The plan also called for shifting the business school from a cloistered part of campus to one that connected with the city’s business community; having a continuing education center to bring in businesses and graduates; and driving creation of companies through a larger startup incubator, the Advanced Technology Development Center.
Clough also pushed and got the state Department of Transportation to replace the Fifth Street bridge with one that feels like a park and a true extention of the campus.
Construction survived the economic slump that followed the Sept. 11 terrorist attacks, and the nearly $150 million complex opened in fall 2003.
It took time for another key part of the plan — attracting innovation labs from major companies — to show success. The idea was that the labs would both work with companies on technology generated out of the university and also help recruit research dollars and create jobs, said Stephen Fleming, who heads economic development efforts at Tech and serves as both director of ATDC and executive director of the Enterprise Innovation Institute.
Recruiting the labs started out slower than expected amid the Great Recession, Peterson said.
Then companies such as elevator maker ThyssenKrupp and Panasonic’s automotive division took root. Demand finally took off in 2013, when AT&T started its Foundry wireless communications innovation center.
This year, companies such as Home Depot and Southern Company joined.
Now, the innovation labs of the major companies not only collaborate with startups, Fleming said, but they interact with one another.
“We act as a convener,” Fleming said, describing the university as “neutral ground, and it’s OK for competitors to be cooperative.”
Earlier this year, Tech awarded the development contract for the High Performance Computing Center to Portman. The project – half to be occupied by the private sector – will include space for Tech’s Office of Information Technology, research space for analysis of Big Data and health care IT.
Peterson said he hopes logistics and data security firms and other such companies will look to co-locate and do research with Tech engineers.
Already, Tech performs about $730 million in research annually, or about 40 percent more than just five years ago, Peterson said. The slice of that funding from private sources is larger now, too, and Tech will need more private-sector funding to continue to grow, he said.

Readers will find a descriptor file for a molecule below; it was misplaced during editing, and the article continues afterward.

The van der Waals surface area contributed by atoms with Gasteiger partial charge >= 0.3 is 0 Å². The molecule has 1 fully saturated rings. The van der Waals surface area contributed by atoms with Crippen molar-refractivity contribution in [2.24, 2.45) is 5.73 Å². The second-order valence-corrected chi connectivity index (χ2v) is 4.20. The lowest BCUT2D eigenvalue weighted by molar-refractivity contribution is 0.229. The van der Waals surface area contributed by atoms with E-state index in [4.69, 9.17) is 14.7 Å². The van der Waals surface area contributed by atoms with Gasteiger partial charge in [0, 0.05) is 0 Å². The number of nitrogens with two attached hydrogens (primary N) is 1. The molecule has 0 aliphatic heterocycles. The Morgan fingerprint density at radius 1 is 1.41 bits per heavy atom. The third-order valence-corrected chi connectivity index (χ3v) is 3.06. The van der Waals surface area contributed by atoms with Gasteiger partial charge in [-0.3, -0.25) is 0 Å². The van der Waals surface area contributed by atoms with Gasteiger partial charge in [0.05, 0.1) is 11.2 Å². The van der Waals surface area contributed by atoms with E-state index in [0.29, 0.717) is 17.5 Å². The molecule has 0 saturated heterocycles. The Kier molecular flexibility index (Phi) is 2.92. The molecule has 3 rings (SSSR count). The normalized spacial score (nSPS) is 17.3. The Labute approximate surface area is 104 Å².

Tech hopes to engage the region’s Fortune 1000 companies as sources of capital to supplement other private investors. That could help metro Atlanta overcome the knock of having rather paltry amounts of venture capital investments compared to other major technology hubs.
Worldpay US is one of the new entrants to Midtown backing Tech. The company, which is soon to move into its Atlantic Station headquarters, recently donated $1 million to ATDC to fund a three-year incubator for financial technology. The gift is expected to launch new companies to form new technologies in the world of electronic payments, where Georgia is a dominant player.
NCR, which is trying to transform itself into a software company, plans to open a new campus by 2018 just north of Tech Square. Nuti, the NCR CEO, has described a headquarters where Tech students walking by can see technologists working through a storefront of windows. He sees it as a recruiting tool.
A partnership including Atlanta real estate developer Carter recently bought a vacant building near the Fox Theatre it plans to renovate and shop to creative young companies and corporations looking for innovation labs. Even the owner of Bank of America Plaza, the city’s tallest tower, is looking to tap into Tech’s energy, experimenting with open floor plan offices that might appeal to tech-focused and creative companies.
Fleming said demand for space in and around Georgia Tech shows not signs of stopping. The only hurdle, he said, could be the region’s notorious congestion with so many buildings getting underway.
“I’ve seen the phrase Tech Square Phase III kicked around,” Fleming said. “I can’t commit to anything but the demand seems to be unstoppable.”